The First Week of Spanish Class!
This is Part 1 in a 5 part series of blog posts discussing ideas of how to set up your Spanish classes for the first week of class in ways that will can help create an environment conducive to language acquisition. I hope you find some of the information useful! I would also love to hear your suggestions because the more we share the better teachers we become! Please consider leaving a comment with your suggestions at the end of this post!
According to The Danielson Group, as teachers we have 5 major tasks to consider when creating our Classroom Environment.
2a Creating an Environment of Respect and Rapport
2c Managing Classroom Procedures
2d Managing Student Behavior
2e Organizing Physical Space
Please see my suggestions for each of these Domain components. This is part 1 of a 5 part series in which I will discuss the framework 2A.
2a Creating an Environment of Respect and Rapport:
- One way to show your students respect is to greet them at the door. And as you get to know your students’ names, greet them by name as well. This can lead to a classroom routine in which your students know they will be responsible for having a conversation with you in the Target Language on a daily basis, even if it is just a short “Buenos días Señor, ¿Cómo está Ud.?”
- Students want to know that you genuinely care about them. Get to know them, their likes & dislikes, if they participate in any extra-curricular activities, do they come from big or small families? One way to facilitate this is for students to create “About Me” banners during the first week of school. Please find my FREE “Todo Sobre Mi” banner HERE:
- Your classroom should be a safe place to make mistakes and risk failure. Let students know that they will make mistakes and that they should be making mistakes! Use your own mistakes as examples to assure students that they will say things wrong and the world won’t end. Pull out some of your anecdotal evidence and let your students know that you’re only human. When a student makes a particular wonderful mistake, use it as an example! You can even say, “Thank you for making that mistake!” or even “I was hoping someone would make that mistake! And here’s why!”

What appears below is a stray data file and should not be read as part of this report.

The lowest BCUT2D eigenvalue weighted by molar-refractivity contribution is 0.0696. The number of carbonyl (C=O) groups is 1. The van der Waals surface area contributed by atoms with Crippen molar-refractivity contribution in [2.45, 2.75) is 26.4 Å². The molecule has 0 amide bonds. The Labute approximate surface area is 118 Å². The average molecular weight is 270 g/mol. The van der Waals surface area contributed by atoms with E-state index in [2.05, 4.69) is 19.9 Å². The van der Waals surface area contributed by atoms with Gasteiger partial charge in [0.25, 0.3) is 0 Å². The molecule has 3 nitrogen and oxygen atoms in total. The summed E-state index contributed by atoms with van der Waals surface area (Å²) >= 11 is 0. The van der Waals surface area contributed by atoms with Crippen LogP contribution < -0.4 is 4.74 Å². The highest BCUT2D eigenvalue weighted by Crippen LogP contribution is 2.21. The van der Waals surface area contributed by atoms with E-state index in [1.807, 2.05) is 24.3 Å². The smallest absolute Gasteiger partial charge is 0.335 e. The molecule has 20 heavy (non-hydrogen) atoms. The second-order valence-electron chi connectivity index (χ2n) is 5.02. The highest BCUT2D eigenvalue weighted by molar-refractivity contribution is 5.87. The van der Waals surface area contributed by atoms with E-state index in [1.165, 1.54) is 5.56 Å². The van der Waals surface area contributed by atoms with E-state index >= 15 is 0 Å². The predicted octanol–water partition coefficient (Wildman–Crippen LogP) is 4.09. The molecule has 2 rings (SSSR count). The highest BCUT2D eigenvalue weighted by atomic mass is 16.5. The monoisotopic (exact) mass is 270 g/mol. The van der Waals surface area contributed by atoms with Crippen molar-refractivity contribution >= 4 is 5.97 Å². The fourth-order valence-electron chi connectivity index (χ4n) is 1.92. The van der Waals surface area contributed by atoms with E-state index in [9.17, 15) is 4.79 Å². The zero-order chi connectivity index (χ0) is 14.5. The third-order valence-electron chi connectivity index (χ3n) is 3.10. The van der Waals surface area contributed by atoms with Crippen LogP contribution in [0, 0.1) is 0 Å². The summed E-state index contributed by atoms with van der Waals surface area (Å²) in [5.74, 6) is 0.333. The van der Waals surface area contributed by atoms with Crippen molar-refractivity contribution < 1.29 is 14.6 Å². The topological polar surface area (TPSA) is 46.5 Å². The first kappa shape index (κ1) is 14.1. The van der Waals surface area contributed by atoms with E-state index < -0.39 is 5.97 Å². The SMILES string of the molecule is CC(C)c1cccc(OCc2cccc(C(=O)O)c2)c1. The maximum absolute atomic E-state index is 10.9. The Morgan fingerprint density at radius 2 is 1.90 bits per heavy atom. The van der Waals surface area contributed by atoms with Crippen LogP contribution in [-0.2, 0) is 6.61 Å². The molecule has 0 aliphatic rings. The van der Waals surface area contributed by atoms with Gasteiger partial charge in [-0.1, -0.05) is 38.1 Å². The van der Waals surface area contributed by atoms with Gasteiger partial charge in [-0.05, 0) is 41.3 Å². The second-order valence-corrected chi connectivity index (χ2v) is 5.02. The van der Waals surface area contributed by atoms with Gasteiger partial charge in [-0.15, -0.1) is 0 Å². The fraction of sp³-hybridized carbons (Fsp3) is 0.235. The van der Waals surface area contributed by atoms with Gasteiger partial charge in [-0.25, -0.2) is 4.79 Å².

- Make sure your students know that they can ask you questions. This may seem obvious to you, but some students need to actually hear it.
- Students should also be respectful of one another in the classroom. Praise good behavior and make it clear this is what you expect from them. Before students present to the class, remind everyone of what you expect of them before, during and after each student has presented. “What does a good listener look like? What does a good audience look like? Sound like? Act like?”
- Help your students get to know one another. Don’t assume that because you are teaching a high school Spanish class that all of your students grew up together and know one another.–Have students interview one another in order to both practice the language and to get to know one another.Try this set of Get To Know You Task Cards or Interview Questions, or a Task Cards Set of Would You Rather Questions:
I sincerely hope that this list has given you some new ideas to work with in your Spanish classes! As always, if you have an idea to add to this list, please consider leaving a comment below!
Gracias y Buena Suerte,
La Profesora Frida